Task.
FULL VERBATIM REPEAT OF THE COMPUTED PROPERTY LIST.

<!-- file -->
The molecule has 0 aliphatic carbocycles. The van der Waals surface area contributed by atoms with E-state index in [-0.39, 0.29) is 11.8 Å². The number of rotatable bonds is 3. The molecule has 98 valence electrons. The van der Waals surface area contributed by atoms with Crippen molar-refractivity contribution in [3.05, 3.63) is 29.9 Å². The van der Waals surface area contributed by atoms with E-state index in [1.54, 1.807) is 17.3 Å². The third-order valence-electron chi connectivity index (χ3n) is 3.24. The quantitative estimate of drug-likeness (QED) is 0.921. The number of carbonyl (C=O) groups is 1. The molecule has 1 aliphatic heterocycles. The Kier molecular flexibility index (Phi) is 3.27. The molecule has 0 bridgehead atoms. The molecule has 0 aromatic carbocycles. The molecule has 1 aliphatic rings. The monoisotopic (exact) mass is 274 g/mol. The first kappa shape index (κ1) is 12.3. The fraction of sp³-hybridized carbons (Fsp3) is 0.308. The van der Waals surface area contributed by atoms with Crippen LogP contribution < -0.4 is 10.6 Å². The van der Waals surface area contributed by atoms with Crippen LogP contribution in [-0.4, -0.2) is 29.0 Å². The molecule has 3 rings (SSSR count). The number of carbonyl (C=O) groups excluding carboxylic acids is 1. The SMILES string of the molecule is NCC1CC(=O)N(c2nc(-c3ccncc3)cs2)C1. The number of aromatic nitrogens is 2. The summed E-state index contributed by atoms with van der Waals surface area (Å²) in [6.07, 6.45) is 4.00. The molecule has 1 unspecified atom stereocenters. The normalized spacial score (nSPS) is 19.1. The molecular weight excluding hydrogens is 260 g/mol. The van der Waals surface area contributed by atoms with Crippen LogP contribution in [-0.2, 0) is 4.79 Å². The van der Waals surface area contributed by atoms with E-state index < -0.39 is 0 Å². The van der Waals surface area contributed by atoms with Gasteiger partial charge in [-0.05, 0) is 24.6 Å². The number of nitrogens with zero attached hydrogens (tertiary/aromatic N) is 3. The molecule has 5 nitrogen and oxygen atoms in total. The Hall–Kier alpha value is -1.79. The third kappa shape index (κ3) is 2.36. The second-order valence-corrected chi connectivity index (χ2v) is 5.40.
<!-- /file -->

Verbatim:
The molecule has 0 aliphatic carbocycles. The van der Waals surface area contributed by atoms with E-state index in [-0.39, 0.29) is 11.8 Å². The number of rotatable bonds is 3. The molecule has 98 valence electrons. The van der Waals surface area contributed by atoms with Crippen molar-refractivity contribution in [3.05, 3.63) is 29.9 Å². The van der Waals surface area contributed by atoms with E-state index in [1.54, 1.807) is 17.3 Å². The third-order valence-electron chi connectivity index (χ3n) is 3.24. The quantitative estimate of drug-likeness (QED) is 0.921. The number of carbonyl (C=O) groups is 1. The molecule has 1 aliphatic heterocycles. The Kier molecular flexibility index (Phi) is 3.27. The molecule has 0 bridgehead atoms. The molecule has 0 aromatic carbocycles. The molecule has 1 aliphatic rings. The monoisotopic (exact) mass is 274 g/mol. The first kappa shape index (κ1) is 12.3. The fraction of sp³-hybridized carbons (Fsp3) is 0.308. The van der Waals surface area contributed by atoms with Crippen LogP contribution < -0.4 is 10.6 Å². The van der Waals surface area contributed by atoms with Crippen LogP contribution in [-0.4, -0.2) is 29.0 Å². The molecule has 3 rings (SSSR count). The number of carbonyl (C=O) groups excluding carboxylic acids is 1. The SMILES string of the molecule is NCC1CC(=O)N(c2nc(-c3ccncc3)cs2)C1. The number of aromatic nitrogens is 2. The summed E-state index contributed by atoms with van der Waals surface area (Å²) in [6.07, 6.45) is 4.00. The molecule has 1 unspecified atom stereocenters. The normalized spacial score (nSPS) is 19.1. The molecular weight excluding hydrogens is 260 g/mol. The van der Waals surface area contributed by atoms with Crippen LogP contribution in [-0.2, 0) is 4.79 Å². The van der Waals surface area contributed by atoms with E-state index < -0.39 is 0 Å². The van der Waals surface area contributed by atoms with Gasteiger partial charge in [-0.05, 0) is 24.6 Å². The number of nitrogens with zero attached hydrogens (tertiary/aromatic N) is 3. The molecule has 5 nitrogen and oxygen atoms in total. The Hall–Kier alpha value is -1.79. The third kappa shape index (κ3) is 2.36. The second-order valence-corrected chi connectivity index (χ2v) is 5.40.